Three questions can help guide the veteran tree management process; starting at number one and only moving onto the next question when the first doesn’t resolve the issue.
1. Does anything need to be done?
It may not be necessary to do anything. When undertaking any management there should be a clear need for intervention. Without this, it is not possible to assess the effectiveness of management and poorly thought out management may be of detriment to the tree.
Veteran trees have already survived for a long period of time. Left to their own devices they may be able to grow for many more.
2. Does the land around the tree need managing?
Threats to veteran trees often arise from the land surrounding the tree. Common examples include excessive shade cast by young regeneration or damage caused to the root and soil environment by compaction or addition of chemicals such as artificial fertilizers or pesticides.
Does the land around the tree need managing? These veteran oak trees were killed by excessive shading (© Brian Muelaner)
Shade cast by young regeneration can be removed by felling the young trees. The source of damage to the soil can be removed by setting up a root protection area. For more information, see the VETtree videos on the Ancient Tree Forum website for more info on these topics (link below).
3. Does the veteran tree need managing?
This should be the last option, and only employed when the threats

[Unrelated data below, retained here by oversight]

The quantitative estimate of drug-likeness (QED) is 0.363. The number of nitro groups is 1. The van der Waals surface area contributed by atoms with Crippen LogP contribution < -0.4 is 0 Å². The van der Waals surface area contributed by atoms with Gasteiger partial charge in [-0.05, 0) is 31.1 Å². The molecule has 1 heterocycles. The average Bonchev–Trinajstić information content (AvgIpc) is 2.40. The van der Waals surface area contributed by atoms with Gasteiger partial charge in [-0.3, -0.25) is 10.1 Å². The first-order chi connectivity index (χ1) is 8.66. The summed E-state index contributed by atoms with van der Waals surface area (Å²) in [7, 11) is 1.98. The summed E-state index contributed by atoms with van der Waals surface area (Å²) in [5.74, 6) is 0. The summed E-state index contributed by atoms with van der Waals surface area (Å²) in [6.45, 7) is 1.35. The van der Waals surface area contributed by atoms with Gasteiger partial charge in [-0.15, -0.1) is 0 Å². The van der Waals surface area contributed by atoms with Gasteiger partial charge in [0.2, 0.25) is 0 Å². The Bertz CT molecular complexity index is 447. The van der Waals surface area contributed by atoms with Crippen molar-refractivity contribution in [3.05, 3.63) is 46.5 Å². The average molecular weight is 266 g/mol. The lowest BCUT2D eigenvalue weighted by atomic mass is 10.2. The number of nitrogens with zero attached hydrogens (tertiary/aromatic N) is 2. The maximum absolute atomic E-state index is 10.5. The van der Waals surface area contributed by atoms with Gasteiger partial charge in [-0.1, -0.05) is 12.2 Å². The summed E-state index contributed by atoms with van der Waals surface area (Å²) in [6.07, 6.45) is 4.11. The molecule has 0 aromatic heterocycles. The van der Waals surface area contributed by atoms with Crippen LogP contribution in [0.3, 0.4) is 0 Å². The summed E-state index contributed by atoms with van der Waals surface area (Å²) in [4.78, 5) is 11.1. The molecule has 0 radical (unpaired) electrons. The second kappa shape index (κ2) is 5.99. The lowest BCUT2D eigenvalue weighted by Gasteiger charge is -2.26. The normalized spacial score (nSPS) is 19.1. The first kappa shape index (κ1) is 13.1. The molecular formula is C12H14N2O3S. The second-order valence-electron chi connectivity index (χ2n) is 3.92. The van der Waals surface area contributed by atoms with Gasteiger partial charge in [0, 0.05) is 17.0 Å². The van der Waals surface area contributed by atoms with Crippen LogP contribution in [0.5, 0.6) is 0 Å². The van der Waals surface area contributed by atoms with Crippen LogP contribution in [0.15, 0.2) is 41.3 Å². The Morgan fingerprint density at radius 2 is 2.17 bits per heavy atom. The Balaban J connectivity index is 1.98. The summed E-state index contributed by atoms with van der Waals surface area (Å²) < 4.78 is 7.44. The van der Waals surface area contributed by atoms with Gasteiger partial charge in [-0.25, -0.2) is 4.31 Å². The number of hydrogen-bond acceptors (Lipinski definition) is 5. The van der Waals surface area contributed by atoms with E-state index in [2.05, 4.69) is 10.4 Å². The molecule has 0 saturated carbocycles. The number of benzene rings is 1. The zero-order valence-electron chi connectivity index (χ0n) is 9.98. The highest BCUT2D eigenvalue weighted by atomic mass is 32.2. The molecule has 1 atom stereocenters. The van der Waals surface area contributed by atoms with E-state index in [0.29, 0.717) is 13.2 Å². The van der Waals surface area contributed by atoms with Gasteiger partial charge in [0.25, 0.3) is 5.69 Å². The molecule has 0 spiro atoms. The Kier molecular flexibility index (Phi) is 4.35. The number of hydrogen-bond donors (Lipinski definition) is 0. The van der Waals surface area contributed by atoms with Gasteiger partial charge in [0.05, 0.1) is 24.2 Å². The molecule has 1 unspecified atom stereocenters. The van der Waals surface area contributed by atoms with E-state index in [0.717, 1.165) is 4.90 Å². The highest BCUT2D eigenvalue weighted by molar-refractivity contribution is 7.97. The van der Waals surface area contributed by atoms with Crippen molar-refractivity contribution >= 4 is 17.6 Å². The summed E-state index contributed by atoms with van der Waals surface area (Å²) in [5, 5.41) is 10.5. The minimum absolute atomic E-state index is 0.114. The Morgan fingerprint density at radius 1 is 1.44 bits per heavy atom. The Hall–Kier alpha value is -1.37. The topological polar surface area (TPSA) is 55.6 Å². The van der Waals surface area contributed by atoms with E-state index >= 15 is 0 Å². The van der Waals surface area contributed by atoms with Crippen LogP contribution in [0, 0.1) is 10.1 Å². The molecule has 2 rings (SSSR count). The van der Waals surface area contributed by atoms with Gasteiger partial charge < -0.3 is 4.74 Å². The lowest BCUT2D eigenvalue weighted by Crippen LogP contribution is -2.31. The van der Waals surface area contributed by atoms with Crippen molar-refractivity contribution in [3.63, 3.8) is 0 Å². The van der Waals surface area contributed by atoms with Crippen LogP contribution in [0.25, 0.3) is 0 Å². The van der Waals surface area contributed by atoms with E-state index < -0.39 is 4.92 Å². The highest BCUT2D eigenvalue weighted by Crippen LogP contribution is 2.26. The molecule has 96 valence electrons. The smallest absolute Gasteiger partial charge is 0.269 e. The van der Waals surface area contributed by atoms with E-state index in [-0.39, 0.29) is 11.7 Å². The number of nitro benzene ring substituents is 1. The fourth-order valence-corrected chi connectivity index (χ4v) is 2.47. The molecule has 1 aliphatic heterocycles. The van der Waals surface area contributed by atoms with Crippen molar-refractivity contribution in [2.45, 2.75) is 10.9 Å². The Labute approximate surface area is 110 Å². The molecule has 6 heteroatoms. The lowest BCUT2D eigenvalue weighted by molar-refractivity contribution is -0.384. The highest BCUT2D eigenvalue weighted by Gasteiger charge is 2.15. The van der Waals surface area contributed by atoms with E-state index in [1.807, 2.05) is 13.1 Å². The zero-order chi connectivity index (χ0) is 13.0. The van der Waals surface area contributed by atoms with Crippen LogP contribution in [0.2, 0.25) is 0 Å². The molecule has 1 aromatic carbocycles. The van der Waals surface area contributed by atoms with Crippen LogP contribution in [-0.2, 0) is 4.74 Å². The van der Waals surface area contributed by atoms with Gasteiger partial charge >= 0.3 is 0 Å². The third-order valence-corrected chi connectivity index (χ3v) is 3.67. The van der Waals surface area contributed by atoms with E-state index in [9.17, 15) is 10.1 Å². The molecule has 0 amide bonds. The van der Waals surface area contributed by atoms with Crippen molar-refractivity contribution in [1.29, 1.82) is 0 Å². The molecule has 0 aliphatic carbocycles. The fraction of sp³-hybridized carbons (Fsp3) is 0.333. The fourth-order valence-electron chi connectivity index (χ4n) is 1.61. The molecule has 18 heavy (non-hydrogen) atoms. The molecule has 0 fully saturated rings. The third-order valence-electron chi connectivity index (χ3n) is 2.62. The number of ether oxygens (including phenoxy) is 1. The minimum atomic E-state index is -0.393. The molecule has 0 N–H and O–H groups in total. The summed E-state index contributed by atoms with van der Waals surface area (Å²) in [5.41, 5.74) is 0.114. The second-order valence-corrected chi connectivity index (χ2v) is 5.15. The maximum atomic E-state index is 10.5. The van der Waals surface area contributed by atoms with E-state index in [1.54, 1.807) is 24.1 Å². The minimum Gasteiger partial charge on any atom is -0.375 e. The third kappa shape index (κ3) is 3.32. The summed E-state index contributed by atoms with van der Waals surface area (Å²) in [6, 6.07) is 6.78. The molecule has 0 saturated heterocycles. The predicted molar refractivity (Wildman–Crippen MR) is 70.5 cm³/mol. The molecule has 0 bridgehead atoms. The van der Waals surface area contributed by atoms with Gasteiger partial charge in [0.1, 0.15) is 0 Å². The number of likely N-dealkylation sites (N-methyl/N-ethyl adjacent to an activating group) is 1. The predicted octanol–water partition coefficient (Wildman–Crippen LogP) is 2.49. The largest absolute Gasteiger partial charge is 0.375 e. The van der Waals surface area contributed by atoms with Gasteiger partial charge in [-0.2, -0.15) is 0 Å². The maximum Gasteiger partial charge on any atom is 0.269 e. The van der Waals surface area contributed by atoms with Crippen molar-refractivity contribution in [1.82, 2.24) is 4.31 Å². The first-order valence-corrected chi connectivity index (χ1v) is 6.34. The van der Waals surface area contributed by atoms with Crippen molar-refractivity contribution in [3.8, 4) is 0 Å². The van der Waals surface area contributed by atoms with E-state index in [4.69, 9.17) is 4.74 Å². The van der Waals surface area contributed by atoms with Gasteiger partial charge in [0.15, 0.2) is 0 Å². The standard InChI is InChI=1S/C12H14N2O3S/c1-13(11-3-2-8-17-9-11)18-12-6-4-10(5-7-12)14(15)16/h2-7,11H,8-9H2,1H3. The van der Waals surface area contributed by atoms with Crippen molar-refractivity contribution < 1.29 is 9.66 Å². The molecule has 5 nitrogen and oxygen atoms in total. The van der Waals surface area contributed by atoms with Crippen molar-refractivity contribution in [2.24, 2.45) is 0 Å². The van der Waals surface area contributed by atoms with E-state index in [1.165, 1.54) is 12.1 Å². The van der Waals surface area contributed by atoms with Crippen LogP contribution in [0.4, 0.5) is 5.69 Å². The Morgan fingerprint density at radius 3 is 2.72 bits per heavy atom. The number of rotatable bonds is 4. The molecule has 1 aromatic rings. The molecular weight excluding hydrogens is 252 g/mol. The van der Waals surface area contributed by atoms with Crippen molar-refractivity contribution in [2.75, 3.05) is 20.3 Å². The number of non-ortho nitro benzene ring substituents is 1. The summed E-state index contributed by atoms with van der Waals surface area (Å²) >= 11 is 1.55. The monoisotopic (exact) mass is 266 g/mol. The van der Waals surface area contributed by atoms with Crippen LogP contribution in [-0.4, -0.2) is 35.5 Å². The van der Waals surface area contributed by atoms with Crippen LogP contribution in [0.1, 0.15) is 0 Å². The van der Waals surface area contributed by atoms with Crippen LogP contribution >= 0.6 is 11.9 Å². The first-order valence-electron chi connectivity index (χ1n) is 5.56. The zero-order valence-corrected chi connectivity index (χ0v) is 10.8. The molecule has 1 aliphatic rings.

are not addressed during steps 1 and 2. It is difficult to prescribe
generic management recommendations here, as each tree and situation is
different. You should seek help from a veteran tree specialist should
there be a need to manage a veteran tree to ensure management
recommendations are appropriate and don’t cause damage to the tree.
Further guidance and training
The above provides some initial thinking points regarding veteran tree management. Further information can be obtained from the Ancient Tree Forum website. Available resources include: comprehensive handbooks on veteran tree management and short videos tackling key management problems.
Visit www.ancienttreeforum.co.uk for more information.
The Ancient Tree Forum also runs courses on Valuing and Managing Veteran Trees. A one-day course is offered for anyone who is involved in veteran tree management or has an interest in veteran trees, from the veteran tree enthusiast to professional arboriculturists and foresters. Where individuals want to move on to teach others about veteran trees, a three-day course has been designed to provide individuals with the skills and resources to teach the one-day course themselves. See the Ancient Tree Forum website for the 2018 training programme.
About the Ancient Tree Forum
The Ancient Tree Forum champions the biological, cultural and historic value of Britain’s ancient and veteran trees, and provides advice on their value and management. To find out more, visit our website or sign up to our newsletter at www.ancienttreeforum.co.uk
Training and Technical Officer for the Ancient Tree Forum